Sources: CoinDesk; Investopedia

Some of Bitcoin’s features, however, are common attributes of all cryptocurrencies:

  • Transparency – All cryptocurrency transactions are publicly recorded and viewable. At the same time, users maintain anonymity through user handles or pseudonyms.
  • Immutability – Once contracts (i.e., transactions) are set, they are considered permanent and cannot be easily changed.
  • Blockchain – All cryptocurrencies are tied to a secure, shared database called a blockchain network. A blockchain also is decentralized and immutable; it can be either public or private. Blockchains are discussed later in this article.

For all the technical details, Dr. Simon Mak, the Linda A. and Kenneth R. Morris endowed director of the Caruth Institute for Entrepreneurship at Southern Methodist University, says that there’s nothing fancy about cryptocurrency. It’s primarily a new way of looking at currency. He offers an analogy to help understand the concept:

The New York subway sells tokens, and these tokens are used to pay for rides on the New York subway. That’s exactly what bitcoin and the Bitcoin blockchain are all about. Think about the Bitcoin blockchain as the New York subway system, the Ethereum blockchain as the Boston subway system, and so there’s all these different subways — these blockchains — that have been created to try to make it a utility that people can use, but only for their particular network.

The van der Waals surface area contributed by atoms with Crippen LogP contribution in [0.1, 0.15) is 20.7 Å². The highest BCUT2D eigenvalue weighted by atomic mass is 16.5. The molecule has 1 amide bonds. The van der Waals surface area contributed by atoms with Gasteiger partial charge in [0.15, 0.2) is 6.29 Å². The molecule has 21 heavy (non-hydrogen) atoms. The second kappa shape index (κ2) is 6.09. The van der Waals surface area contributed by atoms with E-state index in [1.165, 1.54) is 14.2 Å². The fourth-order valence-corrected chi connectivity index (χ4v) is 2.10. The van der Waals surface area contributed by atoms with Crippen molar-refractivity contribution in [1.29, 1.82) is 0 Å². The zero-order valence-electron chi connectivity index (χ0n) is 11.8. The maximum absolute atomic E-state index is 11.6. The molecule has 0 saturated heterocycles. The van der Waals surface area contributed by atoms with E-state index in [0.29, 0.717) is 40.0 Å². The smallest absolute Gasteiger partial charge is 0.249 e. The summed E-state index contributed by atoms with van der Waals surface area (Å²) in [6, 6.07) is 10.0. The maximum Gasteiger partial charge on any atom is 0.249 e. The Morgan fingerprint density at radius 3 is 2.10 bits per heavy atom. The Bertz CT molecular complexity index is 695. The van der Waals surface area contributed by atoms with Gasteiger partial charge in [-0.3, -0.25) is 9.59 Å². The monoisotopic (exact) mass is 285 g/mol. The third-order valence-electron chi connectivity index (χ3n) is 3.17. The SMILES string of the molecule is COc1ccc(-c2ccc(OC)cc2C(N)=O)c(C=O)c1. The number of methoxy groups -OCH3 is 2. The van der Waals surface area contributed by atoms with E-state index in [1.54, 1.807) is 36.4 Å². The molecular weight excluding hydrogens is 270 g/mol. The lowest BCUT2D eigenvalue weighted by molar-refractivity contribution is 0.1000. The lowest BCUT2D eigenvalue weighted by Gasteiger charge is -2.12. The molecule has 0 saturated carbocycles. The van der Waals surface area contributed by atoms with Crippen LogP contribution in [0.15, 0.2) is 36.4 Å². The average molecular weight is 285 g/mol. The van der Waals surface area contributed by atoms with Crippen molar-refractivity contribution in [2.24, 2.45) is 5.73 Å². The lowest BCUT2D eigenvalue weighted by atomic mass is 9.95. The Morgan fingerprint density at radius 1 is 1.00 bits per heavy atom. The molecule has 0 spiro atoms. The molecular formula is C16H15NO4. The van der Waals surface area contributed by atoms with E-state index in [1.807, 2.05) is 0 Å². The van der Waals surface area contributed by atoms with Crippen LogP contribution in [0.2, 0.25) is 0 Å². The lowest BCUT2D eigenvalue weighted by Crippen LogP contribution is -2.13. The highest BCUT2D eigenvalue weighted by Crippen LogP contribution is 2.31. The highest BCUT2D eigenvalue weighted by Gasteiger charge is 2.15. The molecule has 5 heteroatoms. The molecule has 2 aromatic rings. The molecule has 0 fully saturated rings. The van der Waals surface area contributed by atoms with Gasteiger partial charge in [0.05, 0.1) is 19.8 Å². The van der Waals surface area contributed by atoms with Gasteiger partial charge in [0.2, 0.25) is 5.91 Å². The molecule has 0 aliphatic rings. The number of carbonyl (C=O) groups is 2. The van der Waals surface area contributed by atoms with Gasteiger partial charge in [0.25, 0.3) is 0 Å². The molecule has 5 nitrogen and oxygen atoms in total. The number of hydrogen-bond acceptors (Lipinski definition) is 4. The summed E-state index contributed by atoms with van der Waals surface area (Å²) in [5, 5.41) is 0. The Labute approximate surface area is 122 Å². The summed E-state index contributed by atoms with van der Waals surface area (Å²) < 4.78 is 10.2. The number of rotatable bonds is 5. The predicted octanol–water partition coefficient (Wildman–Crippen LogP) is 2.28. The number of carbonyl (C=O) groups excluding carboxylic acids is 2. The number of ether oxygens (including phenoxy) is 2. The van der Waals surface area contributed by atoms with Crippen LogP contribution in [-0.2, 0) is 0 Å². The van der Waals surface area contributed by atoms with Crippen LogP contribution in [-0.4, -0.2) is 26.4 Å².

Crypto as an Investment

Bitcoin’s source code designates a limited supply of 21 million digital coins. As of publication, more than 19 million coins have been mined, but experts predict the last bitcoin won’t be mined until around 2140. The source code tells the mining process to slow down over time. In theory, these features increase the coin’s value — depending on demand.

However, Bitcoin, and the wider cryptocurrency market (Exhibit 2), is viewed as highly volatile. The reason for this, says Mak, goes back to the original intent behind Bitcoin.

Exhibit 2: CRYPTOCURRENCY MARKET CAP, 2016-2022

Date Price
December 2010 $0.30
December 2011 $4.70
December 2012 $13.50
December 2013 $805.90
December 2014 $318.20
December 2015 $430
December 2016 $963.40
December 2017 $13,850.40
December 2018 $3,709.40
December 2019 $7,196.40
December 2020 $28,949.40
December 2021 $46,219.50
June 16, 2022 $20,699.80

Source: CoinMarketCap


“If you look at bitcoin in the early days, the price did not fluctuate as crazily as it does now because it was just a form of payment. Bitcoin was never created as something people buy and sell. That’s when the price of crypto kind of went crazy,” says Mak.